I always find it fascinating to hear how people view themselves at various stages of their lives. During the early years of the AIDS crisis, many young gay men stubbornly asked "With a body like this, how could I be sick?"
- A group of young gay men who are palpably fat phobic describe how they shop for clothing and discuss their questionable approach to nutrition.
- A handsome African American model who added 50 pounds of muscle to his physique describes how, even when he looks in the mirror, he still sees a skinny man.
- A fitness trainer describes how he originally thought an expensive car (for which he could barely afford the monthly payments) would solidify his image.
- A skinny performer describes how he came to understand the value of being the person who went to the front of the line outside a nightclub instead of the person who was always left waiting on line.
- A handsome man who won the Mr. Hotlanta contest describes how, when he later came down with hepatitis, none of the people he thought were his friends would have anything to do with him.
- Another man, who loved to attend circuit parties (where he could ingest lots of drugs and dance with all the handsome boys) recalls what it was like to start brushing his teeth one night and watch them all fall out out of his mouth.
- Others describe how, as their looks started to fade, their so-called friends ditched them in order to align themselves with better-looking men.
- At 84, Angela Lansbury is currently finishing up a Broadway run in her third Stephen Sondheim musical, A Little Night Music.
- At 82, Barbara Cook is appearing at Studio 54 in a new musical revue entitled Sondheim on Sondheim.
- At 88, Betty White recently hosted Saturday Night Live.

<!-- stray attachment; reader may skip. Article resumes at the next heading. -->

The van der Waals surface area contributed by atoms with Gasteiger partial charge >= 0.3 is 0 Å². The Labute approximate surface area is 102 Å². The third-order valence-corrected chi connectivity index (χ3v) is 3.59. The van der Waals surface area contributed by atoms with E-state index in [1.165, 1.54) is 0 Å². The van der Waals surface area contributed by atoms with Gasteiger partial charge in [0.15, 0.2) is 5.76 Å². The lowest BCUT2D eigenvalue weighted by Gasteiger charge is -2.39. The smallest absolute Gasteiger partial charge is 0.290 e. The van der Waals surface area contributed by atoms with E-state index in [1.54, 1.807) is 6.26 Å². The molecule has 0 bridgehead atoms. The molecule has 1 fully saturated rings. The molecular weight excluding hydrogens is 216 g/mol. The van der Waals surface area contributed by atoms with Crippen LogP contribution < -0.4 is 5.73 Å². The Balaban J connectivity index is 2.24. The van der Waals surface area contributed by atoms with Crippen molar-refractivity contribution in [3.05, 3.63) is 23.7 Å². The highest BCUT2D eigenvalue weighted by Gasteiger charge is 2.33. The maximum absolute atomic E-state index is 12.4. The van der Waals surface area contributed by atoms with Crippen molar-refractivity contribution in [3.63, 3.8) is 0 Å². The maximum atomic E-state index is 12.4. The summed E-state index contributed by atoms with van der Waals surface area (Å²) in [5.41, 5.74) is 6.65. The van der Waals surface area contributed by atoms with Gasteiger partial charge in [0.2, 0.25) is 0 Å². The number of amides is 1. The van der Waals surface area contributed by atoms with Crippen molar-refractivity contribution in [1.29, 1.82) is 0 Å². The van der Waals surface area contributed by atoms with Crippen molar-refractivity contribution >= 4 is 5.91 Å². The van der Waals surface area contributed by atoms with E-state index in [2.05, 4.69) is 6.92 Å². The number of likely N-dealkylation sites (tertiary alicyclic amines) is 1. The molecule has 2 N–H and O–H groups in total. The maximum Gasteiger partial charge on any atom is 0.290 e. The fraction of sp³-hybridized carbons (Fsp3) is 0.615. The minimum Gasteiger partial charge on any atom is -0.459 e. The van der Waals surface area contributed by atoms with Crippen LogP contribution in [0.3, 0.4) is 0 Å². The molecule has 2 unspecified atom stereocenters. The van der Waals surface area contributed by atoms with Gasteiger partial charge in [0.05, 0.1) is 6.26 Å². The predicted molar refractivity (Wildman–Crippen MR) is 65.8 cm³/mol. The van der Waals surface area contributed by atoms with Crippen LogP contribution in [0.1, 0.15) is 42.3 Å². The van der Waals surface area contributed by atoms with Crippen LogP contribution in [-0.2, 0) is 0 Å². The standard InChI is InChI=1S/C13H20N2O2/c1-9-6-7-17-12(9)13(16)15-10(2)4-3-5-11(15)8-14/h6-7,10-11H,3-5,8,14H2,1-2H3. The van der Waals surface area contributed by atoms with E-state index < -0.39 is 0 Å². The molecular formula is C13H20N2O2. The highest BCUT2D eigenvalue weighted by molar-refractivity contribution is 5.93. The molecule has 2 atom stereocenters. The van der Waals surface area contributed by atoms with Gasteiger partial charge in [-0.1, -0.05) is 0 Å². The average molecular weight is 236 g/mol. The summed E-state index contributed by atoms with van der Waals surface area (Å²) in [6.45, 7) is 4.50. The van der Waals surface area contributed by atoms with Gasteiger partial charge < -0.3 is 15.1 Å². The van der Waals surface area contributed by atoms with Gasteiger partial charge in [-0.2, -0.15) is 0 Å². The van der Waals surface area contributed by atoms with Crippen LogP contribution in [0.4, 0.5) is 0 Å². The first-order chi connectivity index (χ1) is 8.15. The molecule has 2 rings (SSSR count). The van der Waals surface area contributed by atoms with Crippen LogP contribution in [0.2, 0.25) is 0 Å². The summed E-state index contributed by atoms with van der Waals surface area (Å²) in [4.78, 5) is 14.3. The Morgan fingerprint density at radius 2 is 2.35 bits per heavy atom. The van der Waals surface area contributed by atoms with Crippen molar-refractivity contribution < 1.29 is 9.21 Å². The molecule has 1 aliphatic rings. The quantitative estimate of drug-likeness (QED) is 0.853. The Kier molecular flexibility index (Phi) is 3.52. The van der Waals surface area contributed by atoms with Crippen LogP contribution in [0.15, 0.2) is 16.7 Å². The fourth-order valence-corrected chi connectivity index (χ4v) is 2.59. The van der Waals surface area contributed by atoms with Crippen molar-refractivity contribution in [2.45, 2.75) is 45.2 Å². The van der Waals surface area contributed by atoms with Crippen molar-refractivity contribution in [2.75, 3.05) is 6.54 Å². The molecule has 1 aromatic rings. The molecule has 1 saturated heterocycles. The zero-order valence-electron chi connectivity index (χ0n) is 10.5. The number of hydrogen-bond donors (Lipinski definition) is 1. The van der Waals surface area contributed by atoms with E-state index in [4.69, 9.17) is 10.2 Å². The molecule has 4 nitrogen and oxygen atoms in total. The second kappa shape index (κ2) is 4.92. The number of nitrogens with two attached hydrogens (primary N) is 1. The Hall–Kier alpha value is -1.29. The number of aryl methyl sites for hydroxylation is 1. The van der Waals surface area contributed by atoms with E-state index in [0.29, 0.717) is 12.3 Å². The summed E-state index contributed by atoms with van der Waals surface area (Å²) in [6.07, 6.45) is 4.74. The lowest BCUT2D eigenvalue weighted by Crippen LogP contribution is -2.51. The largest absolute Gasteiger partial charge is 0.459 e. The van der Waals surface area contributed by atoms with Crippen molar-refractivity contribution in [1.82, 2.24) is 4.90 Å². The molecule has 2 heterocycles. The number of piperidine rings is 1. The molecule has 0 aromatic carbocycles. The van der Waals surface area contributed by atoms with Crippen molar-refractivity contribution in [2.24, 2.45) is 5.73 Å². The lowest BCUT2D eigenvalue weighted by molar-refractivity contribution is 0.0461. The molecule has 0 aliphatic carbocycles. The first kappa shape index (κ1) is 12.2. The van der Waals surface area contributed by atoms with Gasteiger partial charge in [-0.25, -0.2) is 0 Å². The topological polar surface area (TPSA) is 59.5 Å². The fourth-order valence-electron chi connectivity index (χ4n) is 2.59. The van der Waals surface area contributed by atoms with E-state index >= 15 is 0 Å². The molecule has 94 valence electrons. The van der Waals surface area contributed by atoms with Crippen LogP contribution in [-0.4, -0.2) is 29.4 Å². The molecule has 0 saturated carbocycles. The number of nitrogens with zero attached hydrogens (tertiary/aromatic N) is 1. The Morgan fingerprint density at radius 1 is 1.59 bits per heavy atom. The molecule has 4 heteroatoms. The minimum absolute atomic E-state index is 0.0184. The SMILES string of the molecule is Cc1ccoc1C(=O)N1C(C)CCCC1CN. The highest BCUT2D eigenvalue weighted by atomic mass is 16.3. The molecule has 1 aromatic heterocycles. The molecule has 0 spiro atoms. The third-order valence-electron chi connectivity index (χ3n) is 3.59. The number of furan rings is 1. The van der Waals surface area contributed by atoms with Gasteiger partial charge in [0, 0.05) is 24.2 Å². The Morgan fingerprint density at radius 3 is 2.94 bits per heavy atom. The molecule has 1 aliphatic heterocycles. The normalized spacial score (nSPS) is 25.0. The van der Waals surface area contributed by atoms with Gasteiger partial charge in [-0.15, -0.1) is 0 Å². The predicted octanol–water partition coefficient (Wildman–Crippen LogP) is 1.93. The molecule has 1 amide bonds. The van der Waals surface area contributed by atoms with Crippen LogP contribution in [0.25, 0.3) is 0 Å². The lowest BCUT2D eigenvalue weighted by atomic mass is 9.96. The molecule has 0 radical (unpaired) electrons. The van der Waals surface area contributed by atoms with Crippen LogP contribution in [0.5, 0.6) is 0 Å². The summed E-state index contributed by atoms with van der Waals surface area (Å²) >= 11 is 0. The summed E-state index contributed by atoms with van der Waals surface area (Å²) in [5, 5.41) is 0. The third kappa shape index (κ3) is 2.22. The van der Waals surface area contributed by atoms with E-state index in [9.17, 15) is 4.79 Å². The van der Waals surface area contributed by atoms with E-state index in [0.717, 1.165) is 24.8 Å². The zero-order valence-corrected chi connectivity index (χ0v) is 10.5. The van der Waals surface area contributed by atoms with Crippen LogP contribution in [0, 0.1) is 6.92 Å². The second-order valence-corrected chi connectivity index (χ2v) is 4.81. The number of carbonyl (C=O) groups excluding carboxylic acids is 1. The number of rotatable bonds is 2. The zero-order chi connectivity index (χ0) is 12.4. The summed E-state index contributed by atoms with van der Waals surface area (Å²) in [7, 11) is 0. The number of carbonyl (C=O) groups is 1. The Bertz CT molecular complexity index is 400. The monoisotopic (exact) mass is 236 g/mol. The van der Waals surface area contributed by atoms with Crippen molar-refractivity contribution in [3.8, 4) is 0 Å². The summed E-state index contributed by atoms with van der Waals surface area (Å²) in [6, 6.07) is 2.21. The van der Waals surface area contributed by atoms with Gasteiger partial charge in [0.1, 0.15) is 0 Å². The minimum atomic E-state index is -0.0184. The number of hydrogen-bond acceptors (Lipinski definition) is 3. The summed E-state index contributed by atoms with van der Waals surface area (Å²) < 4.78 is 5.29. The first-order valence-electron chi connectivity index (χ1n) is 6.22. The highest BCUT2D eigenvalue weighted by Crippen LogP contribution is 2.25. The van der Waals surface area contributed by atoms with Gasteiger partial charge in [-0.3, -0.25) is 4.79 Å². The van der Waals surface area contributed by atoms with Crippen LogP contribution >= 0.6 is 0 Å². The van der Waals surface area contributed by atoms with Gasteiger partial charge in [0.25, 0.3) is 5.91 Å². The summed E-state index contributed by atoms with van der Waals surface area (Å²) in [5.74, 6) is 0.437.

- And, having recently turned "eighty-fucking four," Cloris Leachman is appearing in her one-woman show at the Rrazz Room.
- Ethel Merman was one of Broadway's biggest stars.
- In 1953, to help celebrate the 50th anniversary of the Ford Motor Company, she co-starred in a nationally broadcast television special with one of Broadway's other big stars: Mary Martin.
- Mary Martin was in the original cast of South Pacific, which opened on Broadway at the Majestic Theatre on April 7, 1949.
- Mary Martin's understudy (and subsequent replacement) in the original cast of South Pacific was a 23-year-old blonde from Des Moines, Iowa named Cloris Leachman.
As she describes what it was like to audition for Rodgers & Hammerstein (or to leave Katherine Hepburn stranded onstage during a performance of As You Like It because she missed her cue while primping in front of a mirror), Leachman looks back with a quiet wonder at all of her hard work and good fortune.
Now a great-grandmother, she recalls her mother's advice to "Bluff for a chance to deliver -- and then deliver on your bluff" -- words of wisdom that served her well during her early days in New York when she performed in the The Crucible (Arthur Miller's drama about the Salem witchcraft trials in which she took over the role of Abigail Williams from Madeleine Sherwood), Jean Kerr's comedy, King of Hearts, and A Touch of the Poet (the Eugene O'Neill drama in which she took over the role of Sara Melody from Kim Stanley).
As an artist who has never wanted to be pigeon-holed, Cloris Leachman's one-woman show offers an experience more akin to a visit with a beloved relative. Her posture at the piano was a quick reminder that, as a child, she took her piano lessons seriously. The fact that she is still in demand for film and television roles is a testament to her ability to transition from a Hollywood starlet to a character actress of remarkable depth.
My only regret about Leachman's appearance is that she did not show any clips of her cruel and hilarious appearances as Grandma Ida on Malcolm in the Middle (a characterization which, to my mind, is every bit as outrageous as Frau Blücher). For those who didn't catch the movie New York, I Love You (in which Cloris appeared opposite her old friend from The Actors Studio, Eli Wallach), here is the segment directed by Joshua Marston in which two old actors show film audiences what craft is all about.